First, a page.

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Spatial Development Strategy for Serbia: Opportunity, Illusion or Need?

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Velimir Šećerov
Faculty of Geography, University of Belgrade

Kindly show the way to the one who has gone astray (Latin proverb)

In the last 25 years, constant dynamic transformations happening in Serbia have helped to create an environment where the need for channelling development processes became an intractable and seemingly elusive task. Pondering over the depth of systemic changes of the whole society during that period, one cannot avoid feeling overwhelmed by history, unable to reckon (let alone understand) the myriad events that occurred over a very short period of time on this small territory. Each of those events left physical traces on Serbian landscape, villages and urban spaces. Until 2006 the land in Serbian cities and towns was in state ownership. Even today, the town-centres are still full of nationalized building plots and properties with an unclear perspective for legal resolutions for ongoing disputes over their ownership. Nevertheless, illegal and unlicensed construction activities that were booming in the 90s are now being gradually eliminated. Moreover, political pluralism has been established and the interests of private investors have been introduced into the processes of planning and construction. The market has been liberalised and now, legitimately, seeks regulatory changes.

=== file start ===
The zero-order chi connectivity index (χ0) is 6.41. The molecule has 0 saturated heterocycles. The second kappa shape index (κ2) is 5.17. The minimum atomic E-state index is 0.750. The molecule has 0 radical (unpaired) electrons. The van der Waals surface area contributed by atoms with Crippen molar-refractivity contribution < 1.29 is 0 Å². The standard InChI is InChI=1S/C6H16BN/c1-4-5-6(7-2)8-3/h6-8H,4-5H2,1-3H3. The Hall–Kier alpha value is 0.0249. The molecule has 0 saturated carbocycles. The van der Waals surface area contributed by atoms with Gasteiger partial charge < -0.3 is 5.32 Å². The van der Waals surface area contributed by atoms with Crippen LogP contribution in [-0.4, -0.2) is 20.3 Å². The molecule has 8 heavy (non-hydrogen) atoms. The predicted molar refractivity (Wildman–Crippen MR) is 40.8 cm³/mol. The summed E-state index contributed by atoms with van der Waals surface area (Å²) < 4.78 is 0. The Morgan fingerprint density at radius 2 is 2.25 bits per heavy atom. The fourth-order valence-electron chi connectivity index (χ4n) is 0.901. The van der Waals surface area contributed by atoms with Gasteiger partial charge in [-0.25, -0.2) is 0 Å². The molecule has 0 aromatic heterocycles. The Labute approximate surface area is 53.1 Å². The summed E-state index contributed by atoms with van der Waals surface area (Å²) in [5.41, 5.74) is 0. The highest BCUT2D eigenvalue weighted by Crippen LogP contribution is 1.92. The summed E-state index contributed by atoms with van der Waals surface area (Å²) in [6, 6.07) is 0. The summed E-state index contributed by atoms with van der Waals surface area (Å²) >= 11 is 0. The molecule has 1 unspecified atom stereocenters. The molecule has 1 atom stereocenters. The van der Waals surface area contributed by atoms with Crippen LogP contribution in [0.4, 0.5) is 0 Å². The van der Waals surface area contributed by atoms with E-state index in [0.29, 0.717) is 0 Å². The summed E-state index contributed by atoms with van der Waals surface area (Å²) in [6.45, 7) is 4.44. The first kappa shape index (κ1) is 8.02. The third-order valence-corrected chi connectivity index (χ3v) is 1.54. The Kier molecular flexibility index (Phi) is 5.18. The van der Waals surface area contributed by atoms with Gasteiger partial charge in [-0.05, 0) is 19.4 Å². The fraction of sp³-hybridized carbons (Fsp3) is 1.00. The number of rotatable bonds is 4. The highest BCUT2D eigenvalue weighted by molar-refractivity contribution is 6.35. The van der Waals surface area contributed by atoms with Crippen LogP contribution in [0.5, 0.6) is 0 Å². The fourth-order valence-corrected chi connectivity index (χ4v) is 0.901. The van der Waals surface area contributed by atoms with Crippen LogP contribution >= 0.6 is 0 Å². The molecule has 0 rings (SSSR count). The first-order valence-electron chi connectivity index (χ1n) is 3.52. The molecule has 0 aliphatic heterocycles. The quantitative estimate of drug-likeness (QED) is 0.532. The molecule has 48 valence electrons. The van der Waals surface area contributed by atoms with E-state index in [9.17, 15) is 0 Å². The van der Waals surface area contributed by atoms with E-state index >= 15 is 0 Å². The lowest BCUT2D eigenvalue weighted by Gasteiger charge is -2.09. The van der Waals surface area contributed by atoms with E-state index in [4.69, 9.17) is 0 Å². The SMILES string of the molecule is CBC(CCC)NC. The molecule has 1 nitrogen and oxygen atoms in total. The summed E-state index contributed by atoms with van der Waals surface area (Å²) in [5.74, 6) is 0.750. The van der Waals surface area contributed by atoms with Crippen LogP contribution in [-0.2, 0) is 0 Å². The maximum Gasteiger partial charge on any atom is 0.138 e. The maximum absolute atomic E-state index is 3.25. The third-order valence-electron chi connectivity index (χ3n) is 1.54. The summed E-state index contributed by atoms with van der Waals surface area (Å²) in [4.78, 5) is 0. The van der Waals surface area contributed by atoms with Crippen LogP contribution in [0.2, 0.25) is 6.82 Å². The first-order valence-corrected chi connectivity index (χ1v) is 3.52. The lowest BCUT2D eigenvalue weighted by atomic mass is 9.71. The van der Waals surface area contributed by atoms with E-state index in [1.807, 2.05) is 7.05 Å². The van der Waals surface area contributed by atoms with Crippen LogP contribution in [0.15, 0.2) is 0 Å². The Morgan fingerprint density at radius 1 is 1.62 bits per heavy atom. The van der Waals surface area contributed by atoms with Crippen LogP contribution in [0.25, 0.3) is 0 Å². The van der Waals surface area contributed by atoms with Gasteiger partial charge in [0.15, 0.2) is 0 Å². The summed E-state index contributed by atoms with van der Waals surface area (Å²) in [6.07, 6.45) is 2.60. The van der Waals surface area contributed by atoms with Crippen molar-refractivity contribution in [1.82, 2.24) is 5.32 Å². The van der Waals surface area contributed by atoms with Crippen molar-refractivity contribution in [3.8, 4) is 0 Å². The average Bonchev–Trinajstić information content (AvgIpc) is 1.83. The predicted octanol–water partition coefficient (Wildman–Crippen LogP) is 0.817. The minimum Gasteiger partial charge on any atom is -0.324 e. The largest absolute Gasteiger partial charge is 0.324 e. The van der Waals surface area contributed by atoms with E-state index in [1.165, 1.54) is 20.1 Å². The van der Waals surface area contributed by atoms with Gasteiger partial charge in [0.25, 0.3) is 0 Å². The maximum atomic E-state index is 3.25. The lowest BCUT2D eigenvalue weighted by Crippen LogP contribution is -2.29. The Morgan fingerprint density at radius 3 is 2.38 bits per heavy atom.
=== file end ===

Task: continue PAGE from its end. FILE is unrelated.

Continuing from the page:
Does Serbia require a clearly defined and precisely planned development framework in these circumstances? Would that be an inhibitor or a driver of change? How can one integrate 130(!) strategies and action plans adopted (or in the stage of preparation) on the national level into a single document? Furthermore, how can one fit into that single document hundreds of similar papers accepted on local and regional levels? Strategy or plan? Flexible or rigid behaviour in the urban space? What is the difference between a plan and a strategy actually? Too many questions, but too few simple answers. In many cases, the situation is extremely ambivalent. On the one hand, the multitude of strategic documents can lead us to a conclusion that there are simply too many strategies in Serbia. On the other, it highlights Serbia's uneven territorial progress with some regions having close to no development guidelines except for those adopted on the national level. Going a step further, the whole project would entail coordination, synchronisation, and codification of the documents as well as making a decision on their hierarchy, the extant of mandatory application and the mode of adoption.